There’s a saying that having a child is the solution to all relationship woes, so the interesting thing about Private Life is that, from what we are told, this was once a happy couple and a successful one at that with Richard (Paul Giamatti) and Rachel (Kathryn Hahn) achieving notoriety as respected artists (theater director and writer, respectively). Problems didn’t arise until tackling this dream, and part of the film deals with them attempting to own up to responsibility for waiting and pursuing other passionate projects. For those wondering, adoption also seems to be out of the question as they are deemed unqualified due to the graphic sexual paintings proudly displayed over the walls of their home, and they also probably just would prefer other options due to the uncomfortable nature of the entire endeavor. As Richard says at one point though, nothing about the couple’s road to pregnancy has been natural and things likely won’t ever start.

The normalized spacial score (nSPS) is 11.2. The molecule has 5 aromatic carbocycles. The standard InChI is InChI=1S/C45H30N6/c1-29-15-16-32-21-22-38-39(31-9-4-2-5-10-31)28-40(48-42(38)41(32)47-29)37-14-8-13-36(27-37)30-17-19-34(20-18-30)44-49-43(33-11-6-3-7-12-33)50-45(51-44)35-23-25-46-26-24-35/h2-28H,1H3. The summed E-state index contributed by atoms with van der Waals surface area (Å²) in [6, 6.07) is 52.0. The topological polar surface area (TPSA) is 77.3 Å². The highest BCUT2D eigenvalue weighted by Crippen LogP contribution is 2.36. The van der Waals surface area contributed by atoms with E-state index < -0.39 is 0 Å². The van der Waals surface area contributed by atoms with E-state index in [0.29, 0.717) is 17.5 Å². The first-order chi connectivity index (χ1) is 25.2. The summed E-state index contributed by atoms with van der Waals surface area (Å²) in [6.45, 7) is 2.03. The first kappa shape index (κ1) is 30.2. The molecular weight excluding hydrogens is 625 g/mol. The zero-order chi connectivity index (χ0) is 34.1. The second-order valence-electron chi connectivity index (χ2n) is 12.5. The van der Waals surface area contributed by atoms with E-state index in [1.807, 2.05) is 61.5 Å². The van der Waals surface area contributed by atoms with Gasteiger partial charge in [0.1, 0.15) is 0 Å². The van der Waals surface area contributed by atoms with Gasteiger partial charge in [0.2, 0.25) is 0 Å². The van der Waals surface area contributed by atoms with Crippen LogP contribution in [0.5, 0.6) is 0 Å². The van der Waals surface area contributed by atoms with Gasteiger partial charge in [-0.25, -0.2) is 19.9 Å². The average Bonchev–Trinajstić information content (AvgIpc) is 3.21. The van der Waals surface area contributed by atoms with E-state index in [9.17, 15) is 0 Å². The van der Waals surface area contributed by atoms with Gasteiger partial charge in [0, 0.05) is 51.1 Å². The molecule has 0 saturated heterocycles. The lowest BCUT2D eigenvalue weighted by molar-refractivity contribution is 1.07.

This is when Richard’s niece Sadie (a revelatory turn from Kayli Carter) enters the picture as a college dropout uncertain of her direction in life despite carrying strong intelligence, an artistic mind, and all-around ambition. Not blood-related in any way, the pair politely and reasonably asks Sadie to lend her eggs for a procedure that will allow Rachel to carry the baby herself, also with Richard’s sperm. It’s also here were Private Life morphs into a full-on portrait of familial commitment, love, sacrifices (Sadie’s disapproving mother played by Molly Shannon has drilled into her daughter limitations of what a woman can achieve, possibly as a byproduct of her own perceived shortcomings in life), all of it rendered beautifully real.